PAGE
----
Researching language
learning and teaching
beyond the classroom
Phil Benson
Dept. of Linguistics
Macquarie University
How important is learning beyond
classroom?
• Think about a foreign language that you know
well.
• What percentage of your knowledge and
ability would you attribute to
– learning and using the language in class
___%
– learning and using the language outside class
___%
Why is language learning beyond the
classroom important?
• Deconstruction of traditional classroom instruction –
self-access centres, distance learning, workplace
learning, learning for practical purposes, etc.
• Globalization and the shrinking world – media
technologies and mobility; access to ‘authentic’
language (Kramsch 2014)
• Learners often begin in the classroom and continue
elsewhere
• Pickard (1995) – learners attribute high levels of
proficiency to learning beyond the classroom
How much research is carried out in
classrooms?
Research articles on
language teaching and
learning published in MLJ
2013
Classroom-based
= 30
Not classroom-based = 7
Total
= 37
Classroom research
Second language classroom research investigates
what happens in second language classrooms.
van Lier, L. (1990: 174)
…[a cover term for] a whole range of research studies
on classroom language learning and teaching. The
obvious unifying factor is that the emphasis is solidly
on trying to understand what goes on in the
classroom setting.
Allwright, D. & Bailey, K. M. (1991: 2)
Classroom-based studies of
language teaching and learning
processes
Measurement of language learning
variables – participants enrolled in
language programmes
Measurement of language learning
variables – participants not enrolled
in language programmes
Studies of language learning beyond
the classroom
9
9
21
23
2
5
5
Measurement studies
• Focus on variables (e.g., strategy use, anxiety,
language or discourse competencies);
sometimes with experimental treatment
• Participants are enrolled in language classes at
the time of the research
• Typically the researchers’ own class or a class
in the researchers’ institution.
• How does this influence findings?
Studies of language learning beyond
the classroom (MLJ 2014)
Kääntä, et al. (2013)
Finnish reality TV contestants
talking about language and
language learning
Social interaction
Back (2013)
Symbolic competence of SpanishQuichua bilingual musicians in
Quichua community
Language
socialization
Rampton (2013)
Discourse of adult migrant language Discursive stylization
learner in UK
Trentman (2013)
Use of Arabic in study abroad in
Egypt (n=18)
Language contact
profile
Moore and MacDonald
(2013)
Intergenerational language
learning in a native Canadian
community
Literacy as social
practice
Spinning the ‘classroom norm’ around
If language learning beyond the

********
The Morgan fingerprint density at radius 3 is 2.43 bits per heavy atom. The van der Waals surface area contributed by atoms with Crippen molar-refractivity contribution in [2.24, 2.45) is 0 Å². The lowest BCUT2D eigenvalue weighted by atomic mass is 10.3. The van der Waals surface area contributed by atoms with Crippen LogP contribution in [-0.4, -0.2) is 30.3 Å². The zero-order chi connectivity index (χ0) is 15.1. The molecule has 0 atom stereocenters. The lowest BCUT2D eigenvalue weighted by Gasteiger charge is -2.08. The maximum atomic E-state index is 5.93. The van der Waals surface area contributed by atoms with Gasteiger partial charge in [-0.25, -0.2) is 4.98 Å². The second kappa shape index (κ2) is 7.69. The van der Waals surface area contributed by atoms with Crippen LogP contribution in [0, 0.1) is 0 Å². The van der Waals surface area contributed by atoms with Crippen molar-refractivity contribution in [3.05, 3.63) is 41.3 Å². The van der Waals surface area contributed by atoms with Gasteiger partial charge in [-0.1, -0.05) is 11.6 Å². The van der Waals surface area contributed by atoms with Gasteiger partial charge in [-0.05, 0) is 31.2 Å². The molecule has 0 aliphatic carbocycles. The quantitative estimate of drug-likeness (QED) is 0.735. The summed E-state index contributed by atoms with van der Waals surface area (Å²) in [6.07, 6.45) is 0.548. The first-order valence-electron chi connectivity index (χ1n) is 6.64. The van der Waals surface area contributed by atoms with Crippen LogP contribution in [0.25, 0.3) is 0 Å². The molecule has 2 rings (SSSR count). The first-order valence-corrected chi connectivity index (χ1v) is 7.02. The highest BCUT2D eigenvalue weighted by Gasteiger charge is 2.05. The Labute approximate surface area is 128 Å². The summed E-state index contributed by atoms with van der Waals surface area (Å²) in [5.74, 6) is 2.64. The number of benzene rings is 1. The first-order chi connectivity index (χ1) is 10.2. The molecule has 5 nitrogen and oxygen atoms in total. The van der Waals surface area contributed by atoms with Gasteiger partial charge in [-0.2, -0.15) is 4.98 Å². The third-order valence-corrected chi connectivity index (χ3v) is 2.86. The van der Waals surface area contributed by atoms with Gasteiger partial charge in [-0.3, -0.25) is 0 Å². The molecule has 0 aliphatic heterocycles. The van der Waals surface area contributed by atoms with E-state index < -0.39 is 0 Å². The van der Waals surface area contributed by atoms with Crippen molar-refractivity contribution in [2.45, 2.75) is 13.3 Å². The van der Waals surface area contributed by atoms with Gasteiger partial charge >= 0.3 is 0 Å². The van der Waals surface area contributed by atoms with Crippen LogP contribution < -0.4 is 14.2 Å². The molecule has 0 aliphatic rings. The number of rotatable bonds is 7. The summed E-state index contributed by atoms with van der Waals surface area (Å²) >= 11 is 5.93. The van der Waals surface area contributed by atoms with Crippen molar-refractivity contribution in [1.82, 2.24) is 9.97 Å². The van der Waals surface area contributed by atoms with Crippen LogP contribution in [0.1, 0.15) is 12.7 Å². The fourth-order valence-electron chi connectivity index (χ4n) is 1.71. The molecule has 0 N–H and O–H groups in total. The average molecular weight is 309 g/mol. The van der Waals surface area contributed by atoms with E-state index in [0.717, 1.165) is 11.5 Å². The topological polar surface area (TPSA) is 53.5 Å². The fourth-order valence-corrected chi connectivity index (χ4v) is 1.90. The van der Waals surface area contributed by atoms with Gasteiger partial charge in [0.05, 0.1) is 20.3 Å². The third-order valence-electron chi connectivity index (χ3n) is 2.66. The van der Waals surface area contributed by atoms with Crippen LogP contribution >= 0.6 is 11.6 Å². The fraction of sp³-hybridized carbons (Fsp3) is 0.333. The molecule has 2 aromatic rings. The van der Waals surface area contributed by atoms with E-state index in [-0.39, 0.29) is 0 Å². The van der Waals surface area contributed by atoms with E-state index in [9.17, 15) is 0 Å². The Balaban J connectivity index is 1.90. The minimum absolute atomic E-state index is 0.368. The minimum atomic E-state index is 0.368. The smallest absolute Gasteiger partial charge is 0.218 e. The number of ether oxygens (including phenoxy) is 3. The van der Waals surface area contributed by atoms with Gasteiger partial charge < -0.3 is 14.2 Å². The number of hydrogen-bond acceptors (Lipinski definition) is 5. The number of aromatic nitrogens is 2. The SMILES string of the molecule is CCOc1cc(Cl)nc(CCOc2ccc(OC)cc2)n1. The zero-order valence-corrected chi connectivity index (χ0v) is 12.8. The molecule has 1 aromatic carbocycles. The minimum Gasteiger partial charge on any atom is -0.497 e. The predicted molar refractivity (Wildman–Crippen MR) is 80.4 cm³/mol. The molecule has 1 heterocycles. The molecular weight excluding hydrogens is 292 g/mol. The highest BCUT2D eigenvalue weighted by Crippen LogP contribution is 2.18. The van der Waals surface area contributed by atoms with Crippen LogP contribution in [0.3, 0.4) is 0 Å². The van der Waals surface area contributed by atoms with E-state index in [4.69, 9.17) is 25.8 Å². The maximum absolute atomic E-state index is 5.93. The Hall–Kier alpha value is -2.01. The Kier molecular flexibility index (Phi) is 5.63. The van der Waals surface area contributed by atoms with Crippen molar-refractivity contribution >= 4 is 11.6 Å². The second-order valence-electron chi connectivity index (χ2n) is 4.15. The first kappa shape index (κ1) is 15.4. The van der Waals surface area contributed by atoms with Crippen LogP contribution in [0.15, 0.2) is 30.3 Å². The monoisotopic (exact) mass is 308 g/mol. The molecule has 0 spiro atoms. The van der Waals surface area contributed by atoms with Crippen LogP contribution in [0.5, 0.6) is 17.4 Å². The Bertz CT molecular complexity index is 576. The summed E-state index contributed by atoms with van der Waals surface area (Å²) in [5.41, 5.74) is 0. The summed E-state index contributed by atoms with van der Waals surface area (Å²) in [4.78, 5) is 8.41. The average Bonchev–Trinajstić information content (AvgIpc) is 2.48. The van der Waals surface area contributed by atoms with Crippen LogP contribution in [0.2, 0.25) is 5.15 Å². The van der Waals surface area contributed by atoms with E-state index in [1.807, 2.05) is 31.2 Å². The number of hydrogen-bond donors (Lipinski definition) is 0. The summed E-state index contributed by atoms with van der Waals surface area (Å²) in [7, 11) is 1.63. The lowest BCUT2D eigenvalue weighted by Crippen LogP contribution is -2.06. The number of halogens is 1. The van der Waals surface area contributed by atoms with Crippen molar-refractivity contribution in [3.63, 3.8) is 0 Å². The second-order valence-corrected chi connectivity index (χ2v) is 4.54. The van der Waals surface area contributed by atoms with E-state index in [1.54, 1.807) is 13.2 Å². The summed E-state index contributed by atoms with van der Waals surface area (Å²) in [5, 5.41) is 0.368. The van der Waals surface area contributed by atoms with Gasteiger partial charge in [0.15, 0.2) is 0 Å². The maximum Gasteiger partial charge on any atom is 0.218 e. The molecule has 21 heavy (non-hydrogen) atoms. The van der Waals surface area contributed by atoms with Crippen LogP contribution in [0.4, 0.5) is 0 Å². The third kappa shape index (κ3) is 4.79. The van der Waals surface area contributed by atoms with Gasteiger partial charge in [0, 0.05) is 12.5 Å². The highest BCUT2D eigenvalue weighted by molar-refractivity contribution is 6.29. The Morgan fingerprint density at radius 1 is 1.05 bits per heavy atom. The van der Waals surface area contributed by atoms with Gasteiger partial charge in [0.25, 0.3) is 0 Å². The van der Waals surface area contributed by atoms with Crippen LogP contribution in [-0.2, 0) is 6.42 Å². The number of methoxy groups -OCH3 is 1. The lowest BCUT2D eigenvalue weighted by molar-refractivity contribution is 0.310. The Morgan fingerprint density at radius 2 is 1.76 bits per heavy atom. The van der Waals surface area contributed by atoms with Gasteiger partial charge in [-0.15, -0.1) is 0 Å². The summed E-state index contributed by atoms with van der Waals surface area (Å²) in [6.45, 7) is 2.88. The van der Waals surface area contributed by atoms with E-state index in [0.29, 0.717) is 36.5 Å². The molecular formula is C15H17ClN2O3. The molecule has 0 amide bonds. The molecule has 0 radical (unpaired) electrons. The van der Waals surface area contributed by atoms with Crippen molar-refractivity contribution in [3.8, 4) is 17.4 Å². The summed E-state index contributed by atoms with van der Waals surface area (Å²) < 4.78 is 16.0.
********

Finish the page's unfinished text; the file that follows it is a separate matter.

classroom were the norm…
• What kind of models of language learning
would we need?
• Where would the classroom fit in?
• Where would measurement studies fit in?
• What kinds of research would fill our journals?
A descriptive model
Dimension
Refers to
Terms
Location
Where the learning takes
place (setting)
out-of-class <-> out-ofclass
Formality
Degree of structure – role
of qualifications
informal <-> formal
Pedagogy
The senses in which
teaching is involved
non-instructed <->
instructed
Locus of control
Who makes the major
decisions about learning
self-directed <-> otherdirected
(Benson 2011)
Other dimensions…?
• Mediation – texts, materials, technologies, resources
used
• Modality – form-focused, reading-based,
interactional, etc
• Socialty – alone or with others (social networks –
Palfreyman 2011)
• Linguistic – what kinds of language are involved –
creativity, complexity, etc.
• Trajectory – development over time (Chik 2014)
Where does the classroom fit in?
• Any setting can be described in terms of
formality, pedagogy, etc, etc
• The classroom is one setting among many that
are likely to be available as affordances for
learning
– Horizontally - within a spatial environment (e.g., a
town or city, a school or university)
– Vertically – within a temporal environment (e.g.,
for an individual over a period of years)
Where would measurement
studies fit in?
• Two aptitude studies (MLJ 2013)
• Schools and classrooms as affordances for
measurement of variables
• Variables in learning beyond the classroom
Language aptitude studies
Thompson (2013)
79 Brazilian language learners attending classes
at a university-affiliated English language
program – foreign language aptitude test
(CANAL-FT) + interviews on language
experience.
Language aptitude studies
Dahlen, K., and Caldwell-Harris, C. (2013)
88 students taking Psychology at Boston
University (56 never mastered an L2; 25 early
bilingual; 7 learned an L2 for everyday
interaction) – aptitude test (MLAT) + initial
vocab learning under 4 conditions + recognition
and recall tests
Language aptitude studies
Thompson (2013)
Previous language experience has an effect on aptitude –
suggests that aptitude is ‘dynamic’.
Dahlen, K., and Caldwell-Harris, C. (2013)
Monolinguals scored higher than bilinguals on aptitude test
Authors speculate that, “the MLAT measures cognitive abilities
that help learn a FL in a classroom setting and thus may be most
valid for monolingual Englishspeakers…” (910)
Location and research findings
• Location influences sample; composition of
the sample influences findings
• Inclusion of ‘out-of-class’ learners reveals
instrument bias towards classroom learning
• Context in which research is conducted also
influences findings
The importance of context
“Time and time again when researchers conduct
experiments, they find that children’s abilities
differ from one experiment to another…. People
often show dissociations in their behavior,
seeming to know things when they are tested in
one way, while seemingly unaware of the same
information when they are tested in another
way.”
Larsen-Freeman and Cameron (2008: 131).
Schools and classrooms
• Measurement studies rely on samples >30
• Where do we easily find such samples?
• MLJ – 21 studies of intact classes or year
groups (one study of school district, 2